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Robinhood Debut On Wall Street Was A Massive Disappointment

   DailyWire.com
Cindy Ord/Getty Images for Robinhood

Stock trading company Robinhood had a disappointing initial public offering on Wall Street.

On Thursday, the company began offering its stock — trading under the ticker “HOOD” — at $38 per share. By market close, the price had dropped 8% to $34.82; on Friday afternoon, shares were trading at roughly $36.25.

CNN Business reports that the average company witnesses its stock price rise by 33% during its first day of trading; only one-quarter of American IPOs see decreases in prices.

An initial public offering — usually abbreviated as “IPO” and colloquially referred to as “going public” — is a private company’s first attempt to fundraise by selling its shares on a stock exchange.

CNN Business adds that despite its lackluster first day, investors are optimistic about Robinhood’s future:

At the IPO price, the deal values Robinhood at about 21 times trailing revenue, according to Renaissance Capital. That compares a multiple of just five for Charles Schwab, a rival that is expanding at a slower pace.

Robinhood also offered its first shares to its own users:

Robinhood completely disrupted the online brokerage industry by pioneering zero-commission trading. As the company lured new and existing investors to its platform, rivals were forced to eliminate trading fees and join forces just to survive.

Now Robinhood is disrupting the IPO process. The company is allowing its users to buy a chunk — as much as one-third — of its IPO shares before they begin trading on the Nasdaq. Normally, only corporate insiders and powerful institutions can get access to these coveted shares.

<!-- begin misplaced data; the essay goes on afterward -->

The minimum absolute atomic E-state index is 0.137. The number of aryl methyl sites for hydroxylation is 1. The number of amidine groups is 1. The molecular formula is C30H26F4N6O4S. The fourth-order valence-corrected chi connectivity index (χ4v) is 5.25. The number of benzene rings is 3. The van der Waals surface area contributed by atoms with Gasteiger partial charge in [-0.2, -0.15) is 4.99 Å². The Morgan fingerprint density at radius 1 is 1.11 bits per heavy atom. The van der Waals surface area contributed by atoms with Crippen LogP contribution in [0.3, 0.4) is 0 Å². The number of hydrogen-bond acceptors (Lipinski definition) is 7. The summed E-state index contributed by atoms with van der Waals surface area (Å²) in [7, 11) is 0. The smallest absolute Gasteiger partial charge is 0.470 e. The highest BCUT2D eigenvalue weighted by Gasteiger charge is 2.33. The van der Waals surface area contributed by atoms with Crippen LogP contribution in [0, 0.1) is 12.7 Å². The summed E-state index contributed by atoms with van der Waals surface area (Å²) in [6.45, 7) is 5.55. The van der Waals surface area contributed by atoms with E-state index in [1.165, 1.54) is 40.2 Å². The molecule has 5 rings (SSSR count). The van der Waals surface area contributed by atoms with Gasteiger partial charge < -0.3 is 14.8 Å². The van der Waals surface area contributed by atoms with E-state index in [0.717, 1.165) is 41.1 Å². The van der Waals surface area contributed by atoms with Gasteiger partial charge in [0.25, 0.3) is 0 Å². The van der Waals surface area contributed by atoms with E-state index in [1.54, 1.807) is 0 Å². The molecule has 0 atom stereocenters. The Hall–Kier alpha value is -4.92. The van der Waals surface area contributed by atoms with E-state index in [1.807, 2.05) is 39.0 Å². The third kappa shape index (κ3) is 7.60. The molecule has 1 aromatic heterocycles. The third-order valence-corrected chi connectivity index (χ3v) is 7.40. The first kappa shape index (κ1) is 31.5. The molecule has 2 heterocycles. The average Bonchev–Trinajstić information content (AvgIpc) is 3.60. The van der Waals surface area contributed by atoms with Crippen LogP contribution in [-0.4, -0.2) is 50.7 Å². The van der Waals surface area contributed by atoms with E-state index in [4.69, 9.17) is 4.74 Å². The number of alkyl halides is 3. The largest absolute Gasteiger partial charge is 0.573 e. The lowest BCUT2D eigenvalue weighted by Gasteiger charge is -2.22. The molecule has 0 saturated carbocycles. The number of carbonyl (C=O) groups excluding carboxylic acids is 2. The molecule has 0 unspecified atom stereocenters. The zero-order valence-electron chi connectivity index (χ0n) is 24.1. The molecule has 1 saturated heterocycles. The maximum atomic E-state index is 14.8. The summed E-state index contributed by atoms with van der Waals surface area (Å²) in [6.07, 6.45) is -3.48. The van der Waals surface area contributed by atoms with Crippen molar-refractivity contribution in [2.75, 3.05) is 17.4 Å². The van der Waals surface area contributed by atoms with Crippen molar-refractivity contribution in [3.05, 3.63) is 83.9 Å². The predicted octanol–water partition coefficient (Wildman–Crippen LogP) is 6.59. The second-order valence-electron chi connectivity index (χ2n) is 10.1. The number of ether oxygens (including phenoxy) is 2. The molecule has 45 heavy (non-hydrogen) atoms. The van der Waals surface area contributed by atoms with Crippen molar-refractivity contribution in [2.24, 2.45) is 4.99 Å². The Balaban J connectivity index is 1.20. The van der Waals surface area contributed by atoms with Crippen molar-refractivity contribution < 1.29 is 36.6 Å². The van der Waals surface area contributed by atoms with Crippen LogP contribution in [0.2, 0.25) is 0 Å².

Founded by Stanford students Vlad Tenev and Baiju Bhatt, Robinhood has a mission of creating an approachable investment platform that permits novice investors to safely purchase assets. However, the firm faced backlash earlier this year after it barred users from buying shares of GameStop — which was exploding in price amid a coordinated effort from amateur traders communicating via social media.

“We absolutely did not do this at the direction of any market maker or hedge fund or anyone we route to or other market participants,” Tenev explained during a CNBC interview. “The reason we did it was because Robinhood is a brokerage firm; we have lots of financial requirements including SEC net capital requirements and clearinghouse deposits. So that’s money that we have to deposit at various clearinghouses. So some of these requirements fluctuate quite a bit based on volatility in the markets, and they can be substantial in the current environment where there’s a lot of volatility and a lot of concentrated activity in these names that have been going viral on social media.”

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